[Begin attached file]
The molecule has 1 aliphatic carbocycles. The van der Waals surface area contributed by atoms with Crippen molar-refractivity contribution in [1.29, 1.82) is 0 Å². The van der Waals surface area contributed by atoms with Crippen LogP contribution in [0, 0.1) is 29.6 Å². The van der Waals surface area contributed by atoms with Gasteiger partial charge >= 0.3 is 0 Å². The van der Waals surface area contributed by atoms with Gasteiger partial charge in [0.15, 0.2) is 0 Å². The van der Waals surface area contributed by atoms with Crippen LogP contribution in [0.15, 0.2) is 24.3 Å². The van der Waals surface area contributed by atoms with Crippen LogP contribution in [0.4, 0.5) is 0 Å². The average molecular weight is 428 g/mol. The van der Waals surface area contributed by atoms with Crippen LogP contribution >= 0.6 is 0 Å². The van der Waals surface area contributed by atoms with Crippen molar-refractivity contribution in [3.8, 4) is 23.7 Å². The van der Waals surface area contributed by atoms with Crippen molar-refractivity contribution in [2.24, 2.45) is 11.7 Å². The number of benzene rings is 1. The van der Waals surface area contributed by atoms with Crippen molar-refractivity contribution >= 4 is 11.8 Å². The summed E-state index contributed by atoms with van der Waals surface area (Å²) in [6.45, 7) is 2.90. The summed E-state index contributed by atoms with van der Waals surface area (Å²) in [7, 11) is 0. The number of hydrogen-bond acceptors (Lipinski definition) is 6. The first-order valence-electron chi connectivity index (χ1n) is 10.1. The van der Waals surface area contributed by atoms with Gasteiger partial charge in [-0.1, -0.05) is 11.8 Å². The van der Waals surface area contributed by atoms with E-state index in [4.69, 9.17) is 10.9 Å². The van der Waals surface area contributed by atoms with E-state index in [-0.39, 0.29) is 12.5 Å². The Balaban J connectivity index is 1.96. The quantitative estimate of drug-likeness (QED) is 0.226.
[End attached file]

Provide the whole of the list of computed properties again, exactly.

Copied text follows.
The molecule has 1 aliphatic carbocycles. The van der Waals surface area contributed by atoms with Crippen molar-refractivity contribution in [1.29, 1.82) is 0 Å². The van der Waals surface area contributed by atoms with Crippen LogP contribution in [0, 0.1) is 29.6 Å². The van der Waals surface area contributed by atoms with Gasteiger partial charge >= 0.3 is 0 Å². The van der Waals surface area contributed by atoms with Gasteiger partial charge in [0.15, 0.2) is 0 Å². The van der Waals surface area contributed by atoms with Crippen LogP contribution in [0.15, 0.2) is 24.3 Å². The van der Waals surface area contributed by atoms with Crippen LogP contribution in [0.4, 0.5) is 0 Å². The average molecular weight is 428 g/mol. The van der Waals surface area contributed by atoms with Crippen LogP contribution >= 0.6 is 0 Å². The van der Waals surface area contributed by atoms with Crippen molar-refractivity contribution in [3.8, 4) is 23.7 Å². The van der Waals surface area contributed by atoms with Crippen molar-refractivity contribution in [2.24, 2.45) is 11.7 Å². The number of benzene rings is 1. The van der Waals surface area contributed by atoms with Crippen molar-refractivity contribution >= 4 is 11.8 Å². The summed E-state index contributed by atoms with van der Waals surface area (Å²) in [6.45, 7) is 2.90. The summed E-state index contributed by atoms with van der Waals surface area (Å²) in [7, 11) is 0. The number of hydrogen-bond acceptors (Lipinski definition) is 6. The first-order valence-electron chi connectivity index (χ1n) is 10.1. The van der Waals surface area contributed by atoms with Gasteiger partial charge in [-0.1, -0.05) is 11.8 Å². The van der Waals surface area contributed by atoms with E-state index in [4.69, 9.17) is 10.9 Å². The van der Waals surface area contributed by atoms with E-state index in [-0.39, 0.29) is 12.5 Å². The Balaban J connectivity index is 1.96. The quantitative estimate of drug-likeness (QED) is 0.226.